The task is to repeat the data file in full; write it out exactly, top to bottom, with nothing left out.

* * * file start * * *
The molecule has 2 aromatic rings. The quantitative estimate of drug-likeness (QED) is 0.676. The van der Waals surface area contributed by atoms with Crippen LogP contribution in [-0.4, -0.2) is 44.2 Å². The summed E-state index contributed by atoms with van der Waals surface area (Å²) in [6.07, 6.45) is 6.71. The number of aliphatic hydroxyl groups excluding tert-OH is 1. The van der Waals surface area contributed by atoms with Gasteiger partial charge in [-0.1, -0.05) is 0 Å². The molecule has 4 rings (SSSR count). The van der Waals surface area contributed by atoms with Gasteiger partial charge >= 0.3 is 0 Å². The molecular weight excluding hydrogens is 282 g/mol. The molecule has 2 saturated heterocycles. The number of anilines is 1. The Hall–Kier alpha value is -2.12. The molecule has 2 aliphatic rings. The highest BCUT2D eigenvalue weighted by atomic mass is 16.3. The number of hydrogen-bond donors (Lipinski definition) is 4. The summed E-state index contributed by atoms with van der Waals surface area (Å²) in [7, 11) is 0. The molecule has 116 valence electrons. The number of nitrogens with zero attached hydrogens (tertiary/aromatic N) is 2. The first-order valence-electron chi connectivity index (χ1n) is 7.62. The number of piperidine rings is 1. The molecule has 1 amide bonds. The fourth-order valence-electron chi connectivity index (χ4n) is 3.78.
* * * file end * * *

The molecule has 2 aromatic rings. The quantitative estimate of drug-likeness (QED) is 0.676. The van der Waals surface area contributed by atoms with Crippen LogP contribution in [-0.4, -0.2) is 44.2 Å². The summed E-state index contributed by atoms with van der Waals surface area (Å²) in [6.07, 6.45) is 6.71. The number of aliphatic hydroxyl groups excluding tert-OH is 1. The van der Waals surface area contributed by atoms with Gasteiger partial charge in [-0.1, -0.05) is 0 Å². The molecule has 4 rings (SSSR count). The van der Waals surface area contributed by atoms with Gasteiger partial charge >= 0.3 is 0 Å². The molecular weight excluding hydrogens is 282 g/mol. The molecule has 2 saturated heterocycles. The number of anilines is 1. The Hall–Kier alpha value is -2.12. The molecule has 2 aliphatic rings. The highest BCUT2D eigenvalue weighted by atomic mass is 16.3. The number of hydrogen-bond donors (Lipinski definition) is 4. The summed E-state index contributed by atoms with van der Waals surface area (Å²) in [7, 11) is 0. The molecule has 116 valence electrons. The number of nitrogens with zero attached hydrogens (tertiary/aromatic N) is 2. The first-order valence-electron chi connectivity index (χ1n) is 7.62. The number of piperidine rings is 1. The molecule has 1 amide bonds. The fourth-order valence-electron chi connectivity index (χ4n) is 3.78.